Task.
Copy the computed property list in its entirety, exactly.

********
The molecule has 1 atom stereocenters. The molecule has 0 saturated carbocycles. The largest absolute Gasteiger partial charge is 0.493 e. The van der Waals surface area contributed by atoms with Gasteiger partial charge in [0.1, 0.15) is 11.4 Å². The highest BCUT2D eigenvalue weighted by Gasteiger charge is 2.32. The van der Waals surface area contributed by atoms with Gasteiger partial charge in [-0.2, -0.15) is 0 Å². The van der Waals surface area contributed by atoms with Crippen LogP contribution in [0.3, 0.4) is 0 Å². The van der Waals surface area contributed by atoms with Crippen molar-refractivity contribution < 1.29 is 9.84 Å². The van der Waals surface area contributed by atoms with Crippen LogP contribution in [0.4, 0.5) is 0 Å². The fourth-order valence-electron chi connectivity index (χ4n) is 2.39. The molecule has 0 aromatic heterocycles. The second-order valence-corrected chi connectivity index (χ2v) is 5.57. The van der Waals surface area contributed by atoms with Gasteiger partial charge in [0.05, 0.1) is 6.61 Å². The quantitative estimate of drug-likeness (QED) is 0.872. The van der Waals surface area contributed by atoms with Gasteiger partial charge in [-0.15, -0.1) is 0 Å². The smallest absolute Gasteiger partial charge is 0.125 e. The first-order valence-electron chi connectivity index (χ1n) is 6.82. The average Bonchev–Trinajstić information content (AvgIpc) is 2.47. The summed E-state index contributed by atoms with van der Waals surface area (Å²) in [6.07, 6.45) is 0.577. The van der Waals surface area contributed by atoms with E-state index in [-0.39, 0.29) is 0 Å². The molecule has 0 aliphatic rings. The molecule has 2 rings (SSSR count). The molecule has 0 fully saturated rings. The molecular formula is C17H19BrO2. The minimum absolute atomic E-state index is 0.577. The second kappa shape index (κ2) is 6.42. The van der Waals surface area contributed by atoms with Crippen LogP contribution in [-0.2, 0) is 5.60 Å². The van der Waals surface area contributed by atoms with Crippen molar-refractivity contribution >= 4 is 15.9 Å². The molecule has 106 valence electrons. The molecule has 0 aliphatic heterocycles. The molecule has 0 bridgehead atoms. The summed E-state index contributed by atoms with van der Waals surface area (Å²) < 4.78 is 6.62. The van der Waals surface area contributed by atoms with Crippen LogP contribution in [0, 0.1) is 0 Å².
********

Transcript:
The molecule has 1 atom stereocenters. The molecule has 0 saturated carbocycles. The largest absolute Gasteiger partial charge is 0.493 e. The van der Waals surface area contributed by atoms with Gasteiger partial charge in [0.1, 0.15) is 11.4 Å². The highest BCUT2D eigenvalue weighted by Gasteiger charge is 2.32. The van der Waals surface area contributed by atoms with Gasteiger partial charge in [-0.2, -0.15) is 0 Å². The van der Waals surface area contributed by atoms with Crippen LogP contribution in [0.3, 0.4) is 0 Å². The van der Waals surface area contributed by atoms with Crippen molar-refractivity contribution < 1.29 is 9.84 Å². The van der Waals surface area contributed by atoms with Crippen LogP contribution in [0.4, 0.5) is 0 Å². The fourth-order valence-electron chi connectivity index (χ4n) is 2.39. The molecule has 0 aromatic heterocycles. The second-order valence-corrected chi connectivity index (χ2v) is 5.57. The van der Waals surface area contributed by atoms with Gasteiger partial charge in [0.05, 0.1) is 6.61 Å². The quantitative estimate of drug-likeness (QED) is 0.872. The van der Waals surface area contributed by atoms with Gasteiger partial charge in [-0.15, -0.1) is 0 Å². The smallest absolute Gasteiger partial charge is 0.125 e. The first-order valence-electron chi connectivity index (χ1n) is 6.82. The average Bonchev–Trinajstić information content (AvgIpc) is 2.47. The summed E-state index contributed by atoms with van der Waals surface area (Å²) in [6.07, 6.45) is 0.577. The van der Waals surface area contributed by atoms with E-state index in [-0.39, 0.29) is 0 Å². The molecule has 0 aliphatic rings. The molecule has 2 rings (SSSR count). The molecule has 0 fully saturated rings. The molecular formula is C17H19BrO2. The minimum absolute atomic E-state index is 0.577. The second kappa shape index (κ2) is 6.42. The van der Waals surface area contributed by atoms with Crippen LogP contribution in [-0.2, 0) is 5.60 Å². The van der Waals surface area contributed by atoms with Crippen molar-refractivity contribution >= 4 is 15.9 Å². The molecule has 106 valence electrons. The molecule has 0 aliphatic heterocycles. The molecule has 0 bridgehead atoms. The summed E-state index contributed by atoms with van der Waals surface area (Å²) < 4.78 is 6.62. The van der Waals surface area contributed by atoms with Crippen LogP contribution in [0, 0.1) is 0 Å².